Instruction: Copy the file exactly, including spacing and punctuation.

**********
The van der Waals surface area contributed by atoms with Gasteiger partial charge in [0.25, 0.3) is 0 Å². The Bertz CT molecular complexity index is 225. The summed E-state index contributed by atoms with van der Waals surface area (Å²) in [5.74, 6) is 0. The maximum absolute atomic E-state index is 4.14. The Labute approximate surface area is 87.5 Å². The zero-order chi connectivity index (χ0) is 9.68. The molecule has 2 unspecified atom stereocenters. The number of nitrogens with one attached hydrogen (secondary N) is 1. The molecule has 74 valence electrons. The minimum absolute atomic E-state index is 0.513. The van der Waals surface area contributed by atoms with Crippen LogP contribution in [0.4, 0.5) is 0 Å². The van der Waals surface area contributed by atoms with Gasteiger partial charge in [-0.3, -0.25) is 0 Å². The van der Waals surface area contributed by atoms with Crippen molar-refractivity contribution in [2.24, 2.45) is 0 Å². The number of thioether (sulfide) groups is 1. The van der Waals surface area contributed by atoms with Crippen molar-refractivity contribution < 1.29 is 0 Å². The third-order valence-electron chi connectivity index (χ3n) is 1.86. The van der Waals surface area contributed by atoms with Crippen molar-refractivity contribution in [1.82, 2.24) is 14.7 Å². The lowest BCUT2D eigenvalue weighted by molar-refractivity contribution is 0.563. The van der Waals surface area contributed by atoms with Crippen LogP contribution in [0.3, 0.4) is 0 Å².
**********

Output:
The van der Waals surface area contributed by atoms with Gasteiger partial charge in [0.25, 0.3) is 0 Å². The Bertz CT molecular complexity index is 225. The summed E-state index contributed by atoms with van der Waals surface area (Å²) in [5.74, 6) is 0. The maximum absolute atomic E-state index is 4.14. The Labute approximate surface area is 87.5 Å². The zero-order chi connectivity index (χ0) is 9.68. The molecule has 2 unspecified atom stereocenters. The number of nitrogens with one attached hydrogen (secondary N) is 1. The molecule has 74 valence electrons. The minimum absolute atomic E-state index is 0.513. The van der Waals surface area contributed by atoms with Crippen LogP contribution in [0.4, 0.5) is 0 Å². The van der Waals surface area contributed by atoms with Gasteiger partial charge in [-0.3, -0.25) is 0 Å². The van der Waals surface area contributed by atoms with Crippen molar-refractivity contribution in [2.24, 2.45) is 0 Å². The number of thioether (sulfide) groups is 1. The van der Waals surface area contributed by atoms with Crippen molar-refractivity contribution < 1.29 is 0 Å². The third-order valence-electron chi connectivity index (χ3n) is 1.86. The van der Waals surface area contributed by atoms with Crippen molar-refractivity contribution in [1.82, 2.24) is 14.7 Å². The lowest BCUT2D eigenvalue weighted by molar-refractivity contribution is 0.563. The van der Waals surface area contributed by atoms with Crippen LogP contribution in [0.3, 0.4) is 0 Å².